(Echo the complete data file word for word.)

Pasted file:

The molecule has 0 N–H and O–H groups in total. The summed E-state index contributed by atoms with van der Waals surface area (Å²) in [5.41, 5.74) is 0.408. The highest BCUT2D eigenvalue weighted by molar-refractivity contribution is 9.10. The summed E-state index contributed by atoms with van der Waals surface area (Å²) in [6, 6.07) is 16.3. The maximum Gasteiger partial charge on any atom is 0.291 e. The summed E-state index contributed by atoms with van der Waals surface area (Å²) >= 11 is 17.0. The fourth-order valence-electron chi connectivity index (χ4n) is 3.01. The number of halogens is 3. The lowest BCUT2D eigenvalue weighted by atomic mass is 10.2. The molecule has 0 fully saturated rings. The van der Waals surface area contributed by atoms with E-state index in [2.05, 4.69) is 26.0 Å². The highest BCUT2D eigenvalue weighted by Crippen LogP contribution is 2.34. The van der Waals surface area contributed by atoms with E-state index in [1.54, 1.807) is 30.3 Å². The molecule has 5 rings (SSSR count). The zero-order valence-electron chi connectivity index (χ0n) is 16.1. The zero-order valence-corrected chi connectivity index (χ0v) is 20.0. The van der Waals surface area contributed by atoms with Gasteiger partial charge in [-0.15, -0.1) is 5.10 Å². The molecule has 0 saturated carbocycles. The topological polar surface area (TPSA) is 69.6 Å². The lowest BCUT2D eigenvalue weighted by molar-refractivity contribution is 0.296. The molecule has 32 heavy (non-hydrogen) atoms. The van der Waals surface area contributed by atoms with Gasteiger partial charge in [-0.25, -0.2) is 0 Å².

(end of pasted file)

The molecule has 0 N–H and O–H groups in total. The summed E-state index contributed by atoms with van der Waals surface area (Å²) in [5.41, 5.74) is 0.408. The highest BCUT2D eigenvalue weighted by molar-refractivity contribution is 9.10. The summed E-state index contributed by atoms with van der Waals surface area (Å²) in [6, 6.07) is 16.3. The maximum Gasteiger partial charge on any atom is 0.291 e. The summed E-state index contributed by atoms with van der Waals surface area (Å²) >= 11 is 17.0. The fourth-order valence-electron chi connectivity index (χ4n) is 3.01. The number of halogens is 3. The lowest BCUT2D eigenvalue weighted by atomic mass is 10.2. The molecule has 0 fully saturated rings. The van der Waals surface area contributed by atoms with E-state index in [2.05, 4.69) is 26.0 Å². The highest BCUT2D eigenvalue weighted by Crippen LogP contribution is 2.34. The van der Waals surface area contributed by atoms with E-state index in [1.54, 1.807) is 30.3 Å². The molecule has 5 rings (SSSR count). The zero-order valence-electron chi connectivity index (χ0n) is 16.1. The zero-order valence-corrected chi connectivity index (χ0v) is 20.0. The van der Waals surface area contributed by atoms with Gasteiger partial charge in [-0.15, -0.1) is 5.10 Å². The molecule has 0 saturated carbocycles. The topological polar surface area (TPSA) is 69.6 Å². The lowest BCUT2D eigenvalue weighted by molar-refractivity contribution is 0.296. The molecule has 32 heavy (non-hydrogen) atoms. The van der Waals surface area contributed by atoms with Gasteiger partial charge in [-0.25, -0.2) is 0 Å².